Rock sandpiper:  Turnstone sized, small, pointed droopy bill.  Solid gray above in winter.

Surfbird:  large stocky

Wandering Tattler:  long attenuated, uniformly colored.

Stilt Sandpiper:  smaller than dowicher, upright, rounded head, walk and pick with their bill down,

Dowichers:  Key is the voice.

Phalaropes:  Habitat/ probability.  Red necked smallest, just bigger than western.  Red is biggest.  Bill shape key.  Red Phalarope has plover-like and two-toned bill.

Some Articles to Look at:


Migrants,  Mono Lake,  Monsoons, and Molt


Identification of North American Peeps A different Approach to an Old Problem


A tale of Two Strategies: New Advances in the Field Identification of Dowitchers


Washington Wrens and Dipper

Notes from June 2011 Spring Class

Wrens:  most are CBS, two CAS, most resident.  Some in NA move slightly south.  PF molt tends to be incomplete.  PF molt most extensive in Marsh, Bewick’s and Carolina Wrens.  PA reported in Marsh and Sedge wrens.  These two are more migratory.  Short distance migrants.

Bewick’s wren:  widespread W WA, locally FC E WA.  Riparian areas E WA, near Spokane, Klickitat, SE and S Central Col. Basin, local in Yakima, in W WA up to about 500’  Song more energetic and emphatic than song sparrow.

House Wren:  brushy areas low elevation, local W WA, common E WA, locally common in San Juans,  brambles, downed trees, cavity nesters, 4-15 –> 10-1, complex bubbly call resembles Lincoln Sparrow song.

Pacific Wren:  local lowlands as a breeder, more breed in the Mountains.  Split from E species as Winter wren.  Resident.  More in winter at low elevation.

Marsh Wren:  CAS, no change in appearance.  Local in E WA.  Along Col. River, Yakima area, Grand Cooley area.  Tend to pop up to recorded Virginia Rail call.  Aggressive birds.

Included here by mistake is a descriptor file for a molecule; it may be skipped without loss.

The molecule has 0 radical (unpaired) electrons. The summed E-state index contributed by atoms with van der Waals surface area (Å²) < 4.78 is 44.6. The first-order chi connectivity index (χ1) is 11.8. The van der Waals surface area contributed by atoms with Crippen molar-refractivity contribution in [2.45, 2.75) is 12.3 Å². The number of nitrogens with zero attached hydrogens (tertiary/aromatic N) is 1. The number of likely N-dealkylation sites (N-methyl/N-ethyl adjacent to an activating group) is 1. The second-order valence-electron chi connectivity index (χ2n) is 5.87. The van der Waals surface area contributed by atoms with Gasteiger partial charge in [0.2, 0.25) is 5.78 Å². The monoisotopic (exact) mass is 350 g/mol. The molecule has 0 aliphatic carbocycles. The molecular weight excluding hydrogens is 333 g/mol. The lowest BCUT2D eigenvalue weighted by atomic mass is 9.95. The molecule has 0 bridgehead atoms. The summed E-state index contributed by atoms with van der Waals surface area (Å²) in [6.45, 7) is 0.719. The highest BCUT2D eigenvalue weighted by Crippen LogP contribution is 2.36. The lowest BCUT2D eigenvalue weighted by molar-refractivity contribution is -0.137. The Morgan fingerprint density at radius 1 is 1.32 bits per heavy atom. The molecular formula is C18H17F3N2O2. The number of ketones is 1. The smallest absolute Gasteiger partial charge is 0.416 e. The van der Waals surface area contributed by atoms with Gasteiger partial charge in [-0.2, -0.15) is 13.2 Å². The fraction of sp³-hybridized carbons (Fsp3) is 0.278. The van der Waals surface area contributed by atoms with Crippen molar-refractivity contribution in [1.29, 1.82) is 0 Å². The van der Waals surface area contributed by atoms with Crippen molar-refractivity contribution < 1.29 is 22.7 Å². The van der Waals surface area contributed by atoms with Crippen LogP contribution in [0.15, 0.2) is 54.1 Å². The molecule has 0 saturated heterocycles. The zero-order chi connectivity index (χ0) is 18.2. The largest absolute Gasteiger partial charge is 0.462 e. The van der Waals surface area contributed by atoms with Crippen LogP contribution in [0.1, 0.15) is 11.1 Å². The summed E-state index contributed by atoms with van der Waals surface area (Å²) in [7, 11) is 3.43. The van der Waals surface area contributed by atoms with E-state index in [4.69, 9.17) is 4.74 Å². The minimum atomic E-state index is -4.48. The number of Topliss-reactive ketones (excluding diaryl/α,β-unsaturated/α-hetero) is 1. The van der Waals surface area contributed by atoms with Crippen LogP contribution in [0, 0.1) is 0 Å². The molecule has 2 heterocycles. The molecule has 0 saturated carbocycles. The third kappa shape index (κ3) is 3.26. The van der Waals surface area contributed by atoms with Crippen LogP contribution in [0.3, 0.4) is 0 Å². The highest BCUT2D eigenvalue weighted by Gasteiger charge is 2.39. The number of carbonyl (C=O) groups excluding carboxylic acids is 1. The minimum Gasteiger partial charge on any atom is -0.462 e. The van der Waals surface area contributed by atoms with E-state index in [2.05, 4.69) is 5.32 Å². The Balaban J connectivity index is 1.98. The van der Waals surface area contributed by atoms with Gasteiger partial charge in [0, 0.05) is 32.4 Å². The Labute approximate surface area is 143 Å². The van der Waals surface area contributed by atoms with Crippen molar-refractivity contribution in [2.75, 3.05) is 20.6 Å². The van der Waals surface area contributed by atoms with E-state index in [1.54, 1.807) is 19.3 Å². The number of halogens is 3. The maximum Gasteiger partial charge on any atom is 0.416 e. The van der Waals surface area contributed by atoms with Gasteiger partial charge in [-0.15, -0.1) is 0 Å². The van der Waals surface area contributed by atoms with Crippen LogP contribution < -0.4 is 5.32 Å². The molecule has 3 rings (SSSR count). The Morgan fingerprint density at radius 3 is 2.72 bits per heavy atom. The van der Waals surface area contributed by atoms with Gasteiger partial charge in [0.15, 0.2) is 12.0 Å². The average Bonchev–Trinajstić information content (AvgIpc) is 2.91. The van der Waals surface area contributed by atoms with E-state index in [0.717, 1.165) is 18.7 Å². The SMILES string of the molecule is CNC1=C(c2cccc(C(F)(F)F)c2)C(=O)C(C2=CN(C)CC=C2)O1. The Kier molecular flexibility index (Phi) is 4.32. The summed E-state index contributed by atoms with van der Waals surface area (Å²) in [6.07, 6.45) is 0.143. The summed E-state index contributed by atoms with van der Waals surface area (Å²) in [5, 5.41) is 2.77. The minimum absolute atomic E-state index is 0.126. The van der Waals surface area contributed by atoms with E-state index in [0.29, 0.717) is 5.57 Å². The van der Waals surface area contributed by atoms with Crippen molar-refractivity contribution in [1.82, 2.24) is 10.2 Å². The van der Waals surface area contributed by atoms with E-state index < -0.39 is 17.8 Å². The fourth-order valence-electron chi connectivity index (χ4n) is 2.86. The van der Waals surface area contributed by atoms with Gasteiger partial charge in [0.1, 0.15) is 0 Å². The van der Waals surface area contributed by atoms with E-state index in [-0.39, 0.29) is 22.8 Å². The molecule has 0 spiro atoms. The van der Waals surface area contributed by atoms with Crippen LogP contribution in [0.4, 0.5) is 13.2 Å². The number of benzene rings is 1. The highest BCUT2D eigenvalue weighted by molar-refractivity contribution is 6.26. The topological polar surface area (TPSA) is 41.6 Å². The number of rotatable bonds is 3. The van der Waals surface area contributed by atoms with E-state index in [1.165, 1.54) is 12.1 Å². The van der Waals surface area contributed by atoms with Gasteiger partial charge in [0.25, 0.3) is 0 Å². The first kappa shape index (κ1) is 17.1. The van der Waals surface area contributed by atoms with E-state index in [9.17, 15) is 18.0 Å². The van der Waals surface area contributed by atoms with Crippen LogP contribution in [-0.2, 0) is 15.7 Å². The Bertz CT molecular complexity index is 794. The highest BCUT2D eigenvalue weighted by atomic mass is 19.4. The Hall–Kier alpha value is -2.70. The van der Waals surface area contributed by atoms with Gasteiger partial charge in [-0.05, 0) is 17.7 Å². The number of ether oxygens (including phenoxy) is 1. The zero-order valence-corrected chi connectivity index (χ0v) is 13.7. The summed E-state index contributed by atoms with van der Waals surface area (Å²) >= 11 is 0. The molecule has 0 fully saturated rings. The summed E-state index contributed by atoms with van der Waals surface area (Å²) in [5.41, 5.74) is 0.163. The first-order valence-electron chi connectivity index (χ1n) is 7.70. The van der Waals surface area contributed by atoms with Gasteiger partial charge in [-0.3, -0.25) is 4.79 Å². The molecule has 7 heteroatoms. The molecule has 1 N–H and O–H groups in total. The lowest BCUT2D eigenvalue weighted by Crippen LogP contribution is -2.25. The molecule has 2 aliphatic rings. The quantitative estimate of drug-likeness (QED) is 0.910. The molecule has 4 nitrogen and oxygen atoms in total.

Rock wren: migratory, short distance. Mostly absent in winter.  Rare in W WA  Recorded in all months, but most leave.  4-15 –> 11-15,  Broken rock slopes, like chutes, rock slides.  Need less space than Canyon Wrens, so can be found on small rock outcroppings, up to high elevations.

Canyon Wren:  residents, steep cliffs, almost always have water at the base of the cliff, cliffs tend to be large, 10 W WA records.

American Dipper:  CBS, most resident, some may move to slightly lower elevations in winter, first named in Mexico, hence there species name Mexicanus.  PB molt the inner 5-6 primaries synchronously, then the rest sequentially.  Tend to walk, not fly.  Move down in elevation in wintertime.

Washington Chickadees, Nuthatches and Creeper

Notes from JUne 2011 Spring Class


Black-capped Chickadee:  CBS, PF partial, more extensive in the south, common year round, resident, rare in the San Juans.  Riparian in E WA, low elevations but can be up to medium elevation, local in Col. Basin.  Deciduous to mixed.

Chestnut-backed Chickadee: up to Canadian zone, higher in some areas.  Common resident W WA.  No song, only a call, up to 4000’ E slope cascades, losing habitat and moving higher slightly.    Mostly conifer and mixed.

Mountain Chickadee: To high elevations.  Common in dry conifer forest of E WA, also at higher elevation 3000-timberline on W slope of Cascades, irreg. winter wanderer.  Likely to be split in the future into two species, one Gambel’s chickadee of the Rocky Mountains, and Bailey’s chickadee in our area.